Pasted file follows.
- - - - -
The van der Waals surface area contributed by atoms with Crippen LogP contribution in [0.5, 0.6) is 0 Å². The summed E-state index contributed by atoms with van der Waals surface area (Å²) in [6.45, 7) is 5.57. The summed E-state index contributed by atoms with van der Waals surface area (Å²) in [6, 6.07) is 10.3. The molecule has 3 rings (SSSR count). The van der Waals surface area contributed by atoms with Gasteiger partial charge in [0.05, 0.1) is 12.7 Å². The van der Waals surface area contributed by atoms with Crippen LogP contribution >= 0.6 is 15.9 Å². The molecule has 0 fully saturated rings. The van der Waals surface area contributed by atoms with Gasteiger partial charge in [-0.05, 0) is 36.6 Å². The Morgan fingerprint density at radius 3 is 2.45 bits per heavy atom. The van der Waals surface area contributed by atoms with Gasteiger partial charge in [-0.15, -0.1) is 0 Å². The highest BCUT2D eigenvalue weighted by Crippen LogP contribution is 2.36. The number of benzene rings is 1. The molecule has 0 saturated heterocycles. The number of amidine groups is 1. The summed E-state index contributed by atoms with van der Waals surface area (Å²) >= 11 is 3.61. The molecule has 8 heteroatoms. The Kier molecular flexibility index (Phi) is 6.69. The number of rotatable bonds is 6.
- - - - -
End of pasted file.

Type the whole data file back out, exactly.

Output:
The van der Waals surface area contributed by atoms with Crippen LogP contribution in [0.5, 0.6) is 0 Å². The summed E-state index contributed by atoms with van der Waals surface area (Å²) in [6.45, 7) is 5.57. The summed E-state index contributed by atoms with van der Waals surface area (Å²) in [6, 6.07) is 10.3. The molecule has 3 rings (SSSR count). The van der Waals surface area contributed by atoms with Gasteiger partial charge in [0.05, 0.1) is 12.7 Å². The van der Waals surface area contributed by atoms with Crippen LogP contribution >= 0.6 is 15.9 Å². The molecule has 0 fully saturated rings. The van der Waals surface area contributed by atoms with Gasteiger partial charge in [-0.05, 0) is 36.6 Å². The Morgan fingerprint density at radius 3 is 2.45 bits per heavy atom. The van der Waals surface area contributed by atoms with Gasteiger partial charge in [-0.15, -0.1) is 0 Å². The highest BCUT2D eigenvalue weighted by Crippen LogP contribution is 2.36. The number of benzene rings is 1. The molecule has 0 saturated heterocycles. The number of amidine groups is 1. The summed E-state index contributed by atoms with van der Waals surface area (Å²) >= 11 is 3.61. The molecule has 8 heteroatoms. The Kier molecular flexibility index (Phi) is 6.69. The number of rotatable bonds is 6.